Sylvia Sweeney was 13 years old—and five-foot-eight—when she first figured out how to earn some easy money. (“My allowance,” as she describes it.) It was Montreal, the late 1960s, and the budding basketball star would bicycle from her neighbourhood in Notre-Dame-de-Grâce to the public courts of Hampstead, an upscale suburb. From the sidelines, she would scope out her next victim.
“I would watch the boys play and see who was the worst,” she recalls. “Then I would challenge him to a game in front of all of his friends. He would say: ‘You can’t beat me, you’re a girl,’ and I would say: ‘I’ll bet you 25 cents I can beat you.’ I didn’t have a dime in my pocket but I knew I could beat him.” She did—every time.
The self-confessed hustler would go on to become one of the country’s most prolific hoopsters, male or female, leading the women’s national team to two Olympics (1976 in Montreal and 1984 in Los Angeles) and earning tournament MVP at the 1979 world championships in Seoul, where Canada captured bronze. She was inducted into the Canadian Basketball Hall of Fame in 1994—and every year since then a female university player is honoured with the Sylvia Sweeney Award, which recognizes outstanding achievement on the hardwood, in the classroom and in the community. She left quite a legacy, in other words.
But for a person who achieved so much on-court success, Sylvia’s life is hardly defined by basketball. In fact, she rarely talks about her playing days anymore. “I think back when people ask me questions about it,” says the 59-year-old. “But it’s not where I live. I have so much on my plate right now.”
That plate has been full since the moment she hung up her sneakers. Sylvia moved into television, working as a sports reporter for CBC and then a co-host at CTV’s W5 before launching her own production company. Her breakout project, In the Key of Oscar, was a documentary film about legendary Montreal jazz pianist Oscar Peterson—who also happened to be her uncle on her mother’s side. Sylvia herself is a talented pianist, taught to play, as Oscar was, by her mother, Daisy. “Their father could only afford to send one child to lessons,” she says. “So it was my mother who learned and then taught all her siblings.”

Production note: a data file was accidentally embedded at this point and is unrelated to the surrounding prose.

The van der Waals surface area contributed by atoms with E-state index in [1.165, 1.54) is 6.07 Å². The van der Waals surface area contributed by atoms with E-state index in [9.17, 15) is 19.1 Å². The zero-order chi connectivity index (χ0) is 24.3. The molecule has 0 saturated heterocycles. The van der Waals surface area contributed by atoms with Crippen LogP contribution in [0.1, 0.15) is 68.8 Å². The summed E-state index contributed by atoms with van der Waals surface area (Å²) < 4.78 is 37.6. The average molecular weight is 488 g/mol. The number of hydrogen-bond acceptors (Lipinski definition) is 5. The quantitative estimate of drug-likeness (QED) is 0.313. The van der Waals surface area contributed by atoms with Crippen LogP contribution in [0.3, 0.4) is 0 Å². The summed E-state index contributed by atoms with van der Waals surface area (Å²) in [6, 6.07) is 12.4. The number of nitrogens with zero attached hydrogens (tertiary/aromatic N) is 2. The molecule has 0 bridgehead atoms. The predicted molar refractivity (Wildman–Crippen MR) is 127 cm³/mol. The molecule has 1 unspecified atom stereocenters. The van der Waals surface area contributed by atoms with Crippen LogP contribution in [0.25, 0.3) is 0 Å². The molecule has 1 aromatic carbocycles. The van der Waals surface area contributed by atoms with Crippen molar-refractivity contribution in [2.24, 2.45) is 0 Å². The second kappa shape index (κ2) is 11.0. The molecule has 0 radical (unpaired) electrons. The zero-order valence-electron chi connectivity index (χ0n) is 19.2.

Today, Sylvia is immersed in her latest pursuit, a dream she shared with her late uncle: the launch of an Olympic-style “ArtsGames,” where entrants from around the world compete in categories ranging from dance to music to literature. The inaugural event is slated for 2018—in Sylvia’s home city of Montreal, fittingly enough. “What I’ve always loved is being pushed,” she says. “It didn’t matter if it was piano or if it was basketball. It was just about being pushed to my limits to see whether I could reach it.” — Michael Friscolanti